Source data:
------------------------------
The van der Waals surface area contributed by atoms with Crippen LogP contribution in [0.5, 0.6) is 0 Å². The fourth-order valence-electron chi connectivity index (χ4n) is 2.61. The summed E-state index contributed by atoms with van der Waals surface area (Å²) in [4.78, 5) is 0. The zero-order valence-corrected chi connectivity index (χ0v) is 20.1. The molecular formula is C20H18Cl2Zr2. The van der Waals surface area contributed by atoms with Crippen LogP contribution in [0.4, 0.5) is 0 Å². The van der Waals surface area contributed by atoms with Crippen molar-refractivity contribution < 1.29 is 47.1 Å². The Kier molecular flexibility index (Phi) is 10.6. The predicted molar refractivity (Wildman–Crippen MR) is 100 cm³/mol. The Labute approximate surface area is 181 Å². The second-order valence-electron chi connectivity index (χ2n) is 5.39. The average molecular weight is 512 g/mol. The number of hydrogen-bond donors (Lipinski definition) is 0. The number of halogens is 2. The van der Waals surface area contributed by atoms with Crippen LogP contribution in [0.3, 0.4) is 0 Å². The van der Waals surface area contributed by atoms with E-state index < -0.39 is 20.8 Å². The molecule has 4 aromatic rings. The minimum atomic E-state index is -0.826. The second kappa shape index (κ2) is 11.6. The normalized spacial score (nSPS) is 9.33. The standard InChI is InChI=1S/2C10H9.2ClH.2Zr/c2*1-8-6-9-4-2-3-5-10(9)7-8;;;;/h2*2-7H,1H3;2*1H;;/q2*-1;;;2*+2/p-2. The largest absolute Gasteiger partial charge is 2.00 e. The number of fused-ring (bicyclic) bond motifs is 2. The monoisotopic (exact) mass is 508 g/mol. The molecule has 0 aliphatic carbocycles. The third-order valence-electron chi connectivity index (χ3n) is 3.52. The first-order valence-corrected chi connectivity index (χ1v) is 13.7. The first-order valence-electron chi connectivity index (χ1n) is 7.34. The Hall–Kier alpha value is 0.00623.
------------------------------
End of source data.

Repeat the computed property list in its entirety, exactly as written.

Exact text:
The van der Waals surface area contributed by atoms with Crippen LogP contribution in [0.5, 0.6) is 0 Å². The fourth-order valence-electron chi connectivity index (χ4n) is 2.61. The summed E-state index contributed by atoms with van der Waals surface area (Å²) in [4.78, 5) is 0. The zero-order valence-corrected chi connectivity index (χ0v) is 20.1. The molecular formula is C20H18Cl2Zr2. The van der Waals surface area contributed by atoms with Crippen LogP contribution in [0.4, 0.5) is 0 Å². The van der Waals surface area contributed by atoms with Crippen molar-refractivity contribution < 1.29 is 47.1 Å². The Kier molecular flexibility index (Phi) is 10.6. The predicted molar refractivity (Wildman–Crippen MR) is 100 cm³/mol. The Labute approximate surface area is 181 Å². The second-order valence-electron chi connectivity index (χ2n) is 5.39. The average molecular weight is 512 g/mol. The number of hydrogen-bond donors (Lipinski definition) is 0. The number of halogens is 2. The van der Waals surface area contributed by atoms with Crippen LogP contribution in [0.3, 0.4) is 0 Å². The van der Waals surface area contributed by atoms with E-state index < -0.39 is 20.8 Å². The molecule has 4 aromatic rings. The minimum atomic E-state index is -0.826. The second kappa shape index (κ2) is 11.6. The normalized spacial score (nSPS) is 9.33. The standard InChI is InChI=1S/2C10H9.2ClH.2Zr/c2*1-8-6-9-4-2-3-5-10(9)7-8;;;;/h2*2-7H,1H3;2*1H;;/q2*-1;;;2*+2/p-2. The largest absolute Gasteiger partial charge is 2.00 e. The number of fused-ring (bicyclic) bond motifs is 2. The monoisotopic (exact) mass is 508 g/mol. The molecule has 0 aliphatic carbocycles. The third-order valence-electron chi connectivity index (χ3n) is 3.52. The first-order valence-corrected chi connectivity index (χ1v) is 13.7. The first-order valence-electron chi connectivity index (χ1n) is 7.34. The Hall–Kier alpha value is 0.00623.